Metromedia Inc., the giant communications company, plans to sell WTTG-TV (Channel 5) and five of its other six television stations to an entity controlled by Twentieth Century Fox Film Corp., investment industry sources said yesterday.

Twentieth Century Fox is owned by Australian press baron Rupert Murdoch and Denver oilman Marvin Davis.

Sources said Metromedia is under pressure to sell assets because the company otherwise might have difficulty making future interest payments. Metromedia added about $1.3 billion in debt to its books when the company was purchased in a leveraged buyout last year by an investor group led by its Chairman John W. Kluge. Sources said Murdoch and Davis were minority investors in the buyout.

Metromedia's heavy debt includes high-yielding, risky securities known as "junk bonds," a target of recent congressional hearings. Some members of Congress are worried that the growing use of these risky bonds to finance takeovers poses a threat to the nation's financial system by saddling corporations with heavy debt.

Federal Communications Commission sources said they expect to meet with representatives of the Murdoch-Davis group today. The group will have to persuade the FCC that the proposed purchase does not violate restrictions on the ownership of media properties.

As a foreign citizen, Murdoch is prohibited from owning more than 25 percent of a company that controls a TV station. Sources said he could get around that restriction by becoming a naturalized United States citizen or by structuring the transaction so he owns less than 25 percent.

Also, a single owner is prohibited from having both a newspaper and a television station in the same city, which would appear to cause problems for Murdoch in Chicago and New York, where he already owns newspapers and plans to buy Metromedia TV stations. The FCC also would have to approve the transfer of broadcast licenses, a process that could take months.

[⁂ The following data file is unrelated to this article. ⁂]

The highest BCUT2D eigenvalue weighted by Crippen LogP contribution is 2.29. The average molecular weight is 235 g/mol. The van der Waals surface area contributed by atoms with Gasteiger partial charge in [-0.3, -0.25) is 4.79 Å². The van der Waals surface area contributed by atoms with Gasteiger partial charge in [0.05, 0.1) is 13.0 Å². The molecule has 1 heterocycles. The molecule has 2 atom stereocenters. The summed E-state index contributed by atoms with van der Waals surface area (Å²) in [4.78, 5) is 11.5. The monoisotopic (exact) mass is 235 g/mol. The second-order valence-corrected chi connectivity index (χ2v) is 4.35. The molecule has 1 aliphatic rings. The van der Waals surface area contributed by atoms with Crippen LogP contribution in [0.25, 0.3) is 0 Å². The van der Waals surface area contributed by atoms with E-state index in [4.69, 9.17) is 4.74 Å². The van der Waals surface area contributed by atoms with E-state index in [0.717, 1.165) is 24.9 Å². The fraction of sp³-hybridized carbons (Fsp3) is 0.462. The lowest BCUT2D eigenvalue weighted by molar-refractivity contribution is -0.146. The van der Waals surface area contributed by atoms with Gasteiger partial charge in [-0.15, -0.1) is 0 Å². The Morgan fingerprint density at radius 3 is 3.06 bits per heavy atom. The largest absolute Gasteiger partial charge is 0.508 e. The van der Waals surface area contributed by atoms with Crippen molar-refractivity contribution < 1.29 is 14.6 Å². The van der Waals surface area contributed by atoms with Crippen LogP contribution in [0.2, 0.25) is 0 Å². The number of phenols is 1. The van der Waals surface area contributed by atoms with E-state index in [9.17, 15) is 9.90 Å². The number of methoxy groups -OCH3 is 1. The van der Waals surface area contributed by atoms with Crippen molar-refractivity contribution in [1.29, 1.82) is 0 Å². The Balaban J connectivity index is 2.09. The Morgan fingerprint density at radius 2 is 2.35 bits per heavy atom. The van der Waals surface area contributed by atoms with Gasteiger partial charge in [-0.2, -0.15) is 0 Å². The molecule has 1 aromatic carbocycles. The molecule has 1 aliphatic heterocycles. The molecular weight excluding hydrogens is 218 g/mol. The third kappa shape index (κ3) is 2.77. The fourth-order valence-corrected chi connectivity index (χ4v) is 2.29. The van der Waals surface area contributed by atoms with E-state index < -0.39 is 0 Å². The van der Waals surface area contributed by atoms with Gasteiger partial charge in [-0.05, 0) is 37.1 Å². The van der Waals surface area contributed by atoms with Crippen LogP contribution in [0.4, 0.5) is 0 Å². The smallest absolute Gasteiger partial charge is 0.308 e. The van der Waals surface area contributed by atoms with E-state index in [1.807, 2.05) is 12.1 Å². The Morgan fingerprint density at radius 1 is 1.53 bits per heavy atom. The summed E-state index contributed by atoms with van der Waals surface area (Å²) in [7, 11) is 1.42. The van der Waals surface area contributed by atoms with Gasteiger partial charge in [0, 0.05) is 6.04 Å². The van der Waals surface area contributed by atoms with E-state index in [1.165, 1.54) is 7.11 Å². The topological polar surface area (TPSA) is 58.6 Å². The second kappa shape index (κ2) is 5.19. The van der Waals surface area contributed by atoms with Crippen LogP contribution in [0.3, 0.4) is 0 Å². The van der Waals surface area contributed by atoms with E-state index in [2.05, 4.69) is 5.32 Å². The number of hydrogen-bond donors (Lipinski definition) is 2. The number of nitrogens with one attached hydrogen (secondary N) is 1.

According to sources, Metromedia plans to sell independent television stations in New York, Los Angeles, Chicago, Houston, Dallas and Washington to the Murdoch-Davis group and is negotiating with American Broadcasting Companies Inc. regarding the sale of its Boston TV station, which is an ABC affiliate. Broadcasting analyst Paul Kagan said yesterday that Metromedia is seeking to sell the stations in part because of the high prices being paid now for television stations.

Murdoch owns The New York Post and The Chicago-Sun Times and other media properties on three continents. Murdoch and Davis became partners in March when Murdoch agreed to purchase 50 percent of the company that controls Twentieth Century Fox Film Corp. from Davis, who still owns the other half. Sources said Metromedia stations could be used as outlets for Twentieth Century Fox productions.

The suggestion of financial pressure on Metromedia raises questions about Ted Turner's hostile takeover bid for CBS Inc. Turner's proposal, which includes no cash and consists entirely of risky "junk bonds," was patterned after Metromedia's leveraged buyout plan, investment banking sources said. Most Wall Street estimates of the value of Turner's proposal have relied on the Metromedia junk bonds as a guide.

Sources said Metromedia, heavily laden with debt from the buyout, encountered financial pressure after the cost of obtaining programming for its independent TV stations increased while the growth of revenue slowed. Metromedia, which also plans to sell a production company to Murdoch and Davis as part of the deal, according to sources, would retain ownership of properties, including a telecommunications company that is involved in radio paging and cellular telephones. It would also retain a group of radio stations that includes WASH-FM in Washington, an outdoor advertising business, and an entertainment subsidiary, sources said.

Last December, Metromedia raised $1.3 billion by selling junk bonds. Leonard Pack, Metromedia's associate general counsel, said in December that one of the advantages of the junk bonds was that they included zero coupon notes, which require no interest payments until 1988. Sources said yesterday Metromedia made the decision to sell its stations after coming under financial pressure now and realizing it would have difficulty meeting those payments in 1988.

In a leveraged buyout, investors borrow the money to purchase a company, pledging the company's assets as collateral.